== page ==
Engaging the real message of the Nuremberg outrage
Political and civic leaders are united in condemnation of the atrocity in Nuremberg, Germany on August 17, 2019 when members of the Independent People of Biafra (IPOB) mobbed Ike Ekweremadu, a senator. Their grouse was that he and the political and social leadership of the South East region had not done enough to condemn the killings in the region and have failed the people. Reception of the Nuremberg incident is, however, mixed. We believe that this divergence needs examination and re-direction.
Make no mistake about it. BusinessDay believes that the action of the IPOB mob at Nuremberg is unacceptable, outrageous and egregious. Reasons for our condemnation go beyond the Nigerian culture of respect for elders and authority figures. There is also the matter of taking the dirty linen of the country to a foreign land to launder and spread in the sun.
Many across Nigeria hail the action. The social media is flush with messages and images approving of the conduct. They regurgitate pictures of similar measures by citizens of other African countries attacking their leaders, former or current, in foreign lands.
News reports, to justify the mob action in Germany, are making rounds. There is alleged remark of returning Minister of Transportation Chibuike Rotimi Amaechi that Nigerian leaders get away with poor service and injustice because citizens are yet to stone them. There is also the statement by Tony Momoh, an APC stalwart, asking voters to stone them if the party failed to deliver.
What is clear is that Nigerians are angry with their leaders. They feel helpless and are lashing out in the direction of hurting those they accuse of responsibility for the poor state of the country.
The severe socio-economic conditions of the country force many young people out of the country. Large numbers have died while escaping through the desert to Europe. Those who make it find the environment and conditions of their stay disenabling.
Worse, a renewed wave of nationalism in the Western world has led to stringent anti-immigration measures that target non-citizens and immigrants and make living uncomfortable for them. Even those who have become citizens find that their skin colour and their origin count to their disfavour. These have led to much citizen anger.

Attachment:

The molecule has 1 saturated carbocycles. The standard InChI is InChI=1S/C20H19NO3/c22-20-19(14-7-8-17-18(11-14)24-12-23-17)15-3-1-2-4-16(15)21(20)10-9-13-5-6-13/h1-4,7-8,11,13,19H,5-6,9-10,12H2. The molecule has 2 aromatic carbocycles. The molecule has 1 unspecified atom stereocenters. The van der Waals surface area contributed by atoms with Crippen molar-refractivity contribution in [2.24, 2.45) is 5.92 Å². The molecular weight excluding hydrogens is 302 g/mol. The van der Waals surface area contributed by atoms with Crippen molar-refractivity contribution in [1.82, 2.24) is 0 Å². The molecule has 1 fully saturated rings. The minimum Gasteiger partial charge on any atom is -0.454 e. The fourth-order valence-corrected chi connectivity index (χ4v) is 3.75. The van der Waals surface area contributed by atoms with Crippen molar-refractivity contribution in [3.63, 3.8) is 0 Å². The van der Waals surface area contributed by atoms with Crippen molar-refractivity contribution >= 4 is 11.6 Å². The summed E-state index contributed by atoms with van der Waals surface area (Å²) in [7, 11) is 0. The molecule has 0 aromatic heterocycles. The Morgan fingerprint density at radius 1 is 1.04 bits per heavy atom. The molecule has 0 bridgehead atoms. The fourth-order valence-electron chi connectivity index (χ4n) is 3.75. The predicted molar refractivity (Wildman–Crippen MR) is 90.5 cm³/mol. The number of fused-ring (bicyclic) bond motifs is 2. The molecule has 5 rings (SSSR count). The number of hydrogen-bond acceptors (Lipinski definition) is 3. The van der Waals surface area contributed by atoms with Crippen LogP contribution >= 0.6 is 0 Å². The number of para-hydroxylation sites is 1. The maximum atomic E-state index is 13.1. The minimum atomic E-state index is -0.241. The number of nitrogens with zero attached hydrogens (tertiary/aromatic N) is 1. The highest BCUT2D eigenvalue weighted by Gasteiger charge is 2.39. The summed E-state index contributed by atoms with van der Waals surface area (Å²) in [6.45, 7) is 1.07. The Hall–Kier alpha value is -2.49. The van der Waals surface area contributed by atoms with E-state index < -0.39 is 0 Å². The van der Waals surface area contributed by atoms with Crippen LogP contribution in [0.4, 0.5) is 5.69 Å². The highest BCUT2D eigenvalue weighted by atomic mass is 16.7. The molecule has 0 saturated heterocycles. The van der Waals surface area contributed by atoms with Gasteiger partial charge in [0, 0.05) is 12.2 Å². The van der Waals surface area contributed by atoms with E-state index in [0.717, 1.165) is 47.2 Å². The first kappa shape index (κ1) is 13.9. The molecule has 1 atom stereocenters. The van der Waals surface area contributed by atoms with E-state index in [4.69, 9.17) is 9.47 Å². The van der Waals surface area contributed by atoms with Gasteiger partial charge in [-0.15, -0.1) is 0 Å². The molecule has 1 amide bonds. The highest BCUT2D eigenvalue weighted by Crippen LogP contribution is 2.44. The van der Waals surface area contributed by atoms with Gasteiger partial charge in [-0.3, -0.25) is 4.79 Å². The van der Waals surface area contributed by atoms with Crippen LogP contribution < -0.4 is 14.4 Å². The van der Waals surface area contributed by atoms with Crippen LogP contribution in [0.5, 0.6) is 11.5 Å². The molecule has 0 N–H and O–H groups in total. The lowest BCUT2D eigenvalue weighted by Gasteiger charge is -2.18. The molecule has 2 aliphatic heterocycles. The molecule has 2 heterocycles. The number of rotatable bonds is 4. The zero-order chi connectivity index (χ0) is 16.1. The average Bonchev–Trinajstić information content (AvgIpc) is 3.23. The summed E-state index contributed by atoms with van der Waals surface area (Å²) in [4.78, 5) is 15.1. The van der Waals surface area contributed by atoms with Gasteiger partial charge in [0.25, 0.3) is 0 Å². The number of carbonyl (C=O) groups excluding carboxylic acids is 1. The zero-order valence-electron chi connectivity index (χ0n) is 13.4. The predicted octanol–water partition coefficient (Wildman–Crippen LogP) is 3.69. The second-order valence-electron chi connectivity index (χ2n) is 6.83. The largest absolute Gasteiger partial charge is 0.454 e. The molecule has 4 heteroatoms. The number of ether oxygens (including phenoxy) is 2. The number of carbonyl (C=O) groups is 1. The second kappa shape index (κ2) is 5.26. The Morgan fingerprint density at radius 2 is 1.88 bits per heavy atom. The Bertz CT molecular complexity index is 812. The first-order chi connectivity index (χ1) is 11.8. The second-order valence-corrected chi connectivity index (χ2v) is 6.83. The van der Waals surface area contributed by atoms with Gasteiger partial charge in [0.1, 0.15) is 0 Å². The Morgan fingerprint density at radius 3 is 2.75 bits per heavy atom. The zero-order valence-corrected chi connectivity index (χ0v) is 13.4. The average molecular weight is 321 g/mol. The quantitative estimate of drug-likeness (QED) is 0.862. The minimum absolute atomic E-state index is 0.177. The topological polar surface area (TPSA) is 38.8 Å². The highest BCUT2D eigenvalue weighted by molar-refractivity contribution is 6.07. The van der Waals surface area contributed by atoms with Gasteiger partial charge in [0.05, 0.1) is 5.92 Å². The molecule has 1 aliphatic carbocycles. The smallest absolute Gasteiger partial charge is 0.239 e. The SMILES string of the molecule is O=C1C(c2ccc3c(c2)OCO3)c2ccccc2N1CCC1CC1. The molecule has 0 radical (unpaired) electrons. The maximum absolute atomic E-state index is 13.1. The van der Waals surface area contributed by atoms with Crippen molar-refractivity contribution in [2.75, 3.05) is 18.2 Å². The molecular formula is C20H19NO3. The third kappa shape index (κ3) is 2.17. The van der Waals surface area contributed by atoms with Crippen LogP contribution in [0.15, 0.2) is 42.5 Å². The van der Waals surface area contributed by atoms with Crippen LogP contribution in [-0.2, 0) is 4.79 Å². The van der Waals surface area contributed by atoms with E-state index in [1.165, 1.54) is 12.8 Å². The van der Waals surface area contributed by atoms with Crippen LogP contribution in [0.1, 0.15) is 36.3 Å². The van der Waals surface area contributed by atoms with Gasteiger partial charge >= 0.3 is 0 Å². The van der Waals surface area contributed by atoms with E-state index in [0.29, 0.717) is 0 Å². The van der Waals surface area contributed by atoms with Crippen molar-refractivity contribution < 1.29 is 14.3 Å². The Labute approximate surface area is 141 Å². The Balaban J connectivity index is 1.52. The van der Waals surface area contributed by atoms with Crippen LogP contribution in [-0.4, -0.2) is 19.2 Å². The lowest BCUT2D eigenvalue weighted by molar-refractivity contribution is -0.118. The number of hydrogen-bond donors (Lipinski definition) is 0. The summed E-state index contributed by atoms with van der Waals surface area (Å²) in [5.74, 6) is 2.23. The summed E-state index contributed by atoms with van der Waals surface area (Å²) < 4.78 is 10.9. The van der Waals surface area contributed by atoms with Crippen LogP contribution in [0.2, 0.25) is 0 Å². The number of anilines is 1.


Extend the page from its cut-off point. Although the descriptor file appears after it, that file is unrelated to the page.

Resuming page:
We understand the anger. We appreciate the desperation for change. We believe though that citizens should channel those emotions and concerns positively. They should engage the system as citizens do elsewhere.
A major failing of our democracy in the last 20 years has been disengagement of non-political actors. Citizens only serve as electors: they go to the polls every four years or as needed, elect the politicians and then go home. Theoretically and according to the electoral laws, citizens can recall officials who are not living up to their promises. The same law makes the process a mountain too steep. It is worse for the operation of voting out non-performing politicians. It has led to politicians thinking there is no obligation on their part to deliver.
This displeasure can be converted to engagement in the tried and tested democratic traditions. The middle class, represented in professional associations, citizen advocacy groups and civic bodies, should lead the process of getting Nigerians to pay closer attention to their politics. Citizens can participate more actively in several ways.
We have to be informed, participate in political discussions, sign letters and petitions (individually or as a group) demanding action in specified directions. We should donate money to a party or candidates and get persons of our choice, attend meetings, lobby for laws and demonstrate through marches, boycotts, sit-ins or other forms of protest. Civil disobedience to unjust laws or actions is also an acceptable tool deployed in the colonial days by our forebears. Ask questions. Demand accountability.
Participation through engagement is both a right and a responsibility of citizens to make democracy work. Positive engagement, not a resort to mob action, is what will propel accountability and promote our democracy.